Phillip is a proud member of the Regina Fencing team shown here having a little fun. Photo by JJ. Photography

Phillip is a proud member of the Regina Fencing team shown here having a little fun. Photo by JJ. Photography

From all your friends here in Saskatchewan Phillip – we say!  Good Luck and Congratulations!

Introducing our New Ring Master

The Saskatchewan Fencing Association has been limping  along without an Office Manager for over a year (thanks to the dedication of our past three presidents (Pat, Brian and Brian) and their equally dedicated Board.  But at long-last our tired-out volunteers can rejoice:  a new Office Manager has been hired, and she starts today!

New Office Manager for SFA

Marcia hard a work Day 1

Welcome to Marcia Coulic-Salahub of Prince Albert.  Some of you may recognize Marcia (pronounced Mar-SEE-ah) from some of the many tournaments of the past 8 years, rooting for and cheering on her now 16 year old son Stephaan.  A fencing mom extraordinaire, she’s also worked closely with our own coach extraordinaire Lynn Seguin in building up the Prince Albert Northern Knights Fencing Club, from a struggling tiny club, to a robust and member-filled entity.

While she started out “just trying to help out” – Marcia has since acted as the Club’s President for the past four years, and even played double duty as the Club’s Treasurer for a while, and triple duty as an assistant coach to Lynn when the need arose. (A role she’s loved so much she’s even toying with the idea of getting some coaching certification under her belt!).

Today we extend a big warm welcome to Marcia in her newest fencing role – that of our Ring Master.  It won’t be an easy job, with so many voices across the Province each with their own perspective.  It’s a tough job to balance the needs and wants as such a diverse group as ours, but considering she has three boys at home (husband Harold, teenaged Stephaan, and cutey patootie Jeremy (age 6)), she’s already well-versed in seeing to the needs of a diverse group!

Here’s a few words from Marcia herself as she starts her new role today from her home office in Prince Albert:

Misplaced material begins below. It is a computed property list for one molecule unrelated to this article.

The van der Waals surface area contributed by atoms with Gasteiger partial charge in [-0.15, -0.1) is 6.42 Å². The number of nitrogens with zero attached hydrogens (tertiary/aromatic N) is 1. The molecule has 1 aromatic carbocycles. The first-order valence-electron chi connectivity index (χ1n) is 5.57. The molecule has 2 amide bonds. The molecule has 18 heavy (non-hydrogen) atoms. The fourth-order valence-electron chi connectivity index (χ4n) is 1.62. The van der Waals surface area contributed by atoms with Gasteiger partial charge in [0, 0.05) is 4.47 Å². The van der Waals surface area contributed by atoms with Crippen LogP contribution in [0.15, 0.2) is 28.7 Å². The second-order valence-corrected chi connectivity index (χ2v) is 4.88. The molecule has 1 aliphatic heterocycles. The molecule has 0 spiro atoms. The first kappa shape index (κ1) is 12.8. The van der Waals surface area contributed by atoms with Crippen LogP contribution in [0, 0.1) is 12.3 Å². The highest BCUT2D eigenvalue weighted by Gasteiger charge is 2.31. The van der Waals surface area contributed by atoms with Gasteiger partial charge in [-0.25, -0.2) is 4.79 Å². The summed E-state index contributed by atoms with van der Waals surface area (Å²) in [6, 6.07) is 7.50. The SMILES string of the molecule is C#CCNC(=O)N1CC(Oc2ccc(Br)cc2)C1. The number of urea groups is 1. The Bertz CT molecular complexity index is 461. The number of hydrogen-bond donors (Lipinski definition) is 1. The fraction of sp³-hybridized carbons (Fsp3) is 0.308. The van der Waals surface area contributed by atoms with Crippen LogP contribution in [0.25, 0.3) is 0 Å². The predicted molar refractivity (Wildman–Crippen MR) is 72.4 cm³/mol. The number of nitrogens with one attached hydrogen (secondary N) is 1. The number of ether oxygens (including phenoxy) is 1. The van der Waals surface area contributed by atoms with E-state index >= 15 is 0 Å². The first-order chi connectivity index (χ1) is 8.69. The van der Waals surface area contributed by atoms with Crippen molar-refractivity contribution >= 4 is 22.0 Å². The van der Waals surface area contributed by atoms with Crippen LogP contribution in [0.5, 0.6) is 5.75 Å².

” I look forward to working with all of you to create a fantastic organization for everyone who has fallen in love with fencing.  If you have any questions or would like to drop me a line, I can be reached at or phone me at the SFA office 306-975-0823.”

Welcome Marcia!  We’re looking forward to seeing some of the great things you can do with our particular Fencing Circus!

Saskatchewan Fencing Association

The new SFA Office Manager Marcia Coulic-Salahub with sons Stephaan, Jeremy and husband Harold.

Tips for Attending National-Level Competitions

A great Tumblr blog from a site called:  Fencer Problems (you can visit them here) where someone asked them for advice on preparing for their first National Competition.  Take note – and Good Luck to those heading to the Canada Cup!

Canadian Fencing

The CSC’s (now Canada Cup) in Saskatoon November 2011 photo by Jay Scott


Tips for Attending National-Level Competitions

1) The venue always looks scary and huge at first compared to local *stuff*. Don’t be scared.
2) People will scream, people will act like hot sh*t, people will argue, people will do anything it takes to win. Do the same thing but be classy about it, okay? You want to scream after scoring a touch, scream. You think you won a point but the ref gives it to someone else, question the call POLITELY and don’t continue arguing once they explain their reasoning. You want to act like hot sh*t, go for it, be confident, but don’t forget to be nice as well! Shake your opponents hand, greet people in your pool, shake hands with the ref once the pool/DE is over. Confidence doesn’t translate into douchebaggery/a$$hole-ness (thats a word, now)

3) bring aLL OF YOUR WIRES AND BLADES AND LAMES AND JUST BRING EVERYTHING YOU OWN. chances are something’s not gonna pass equipment check.

4) If you’re travelling with your club, stick with your club. If you’re travelling alone, make friends as soon as possible.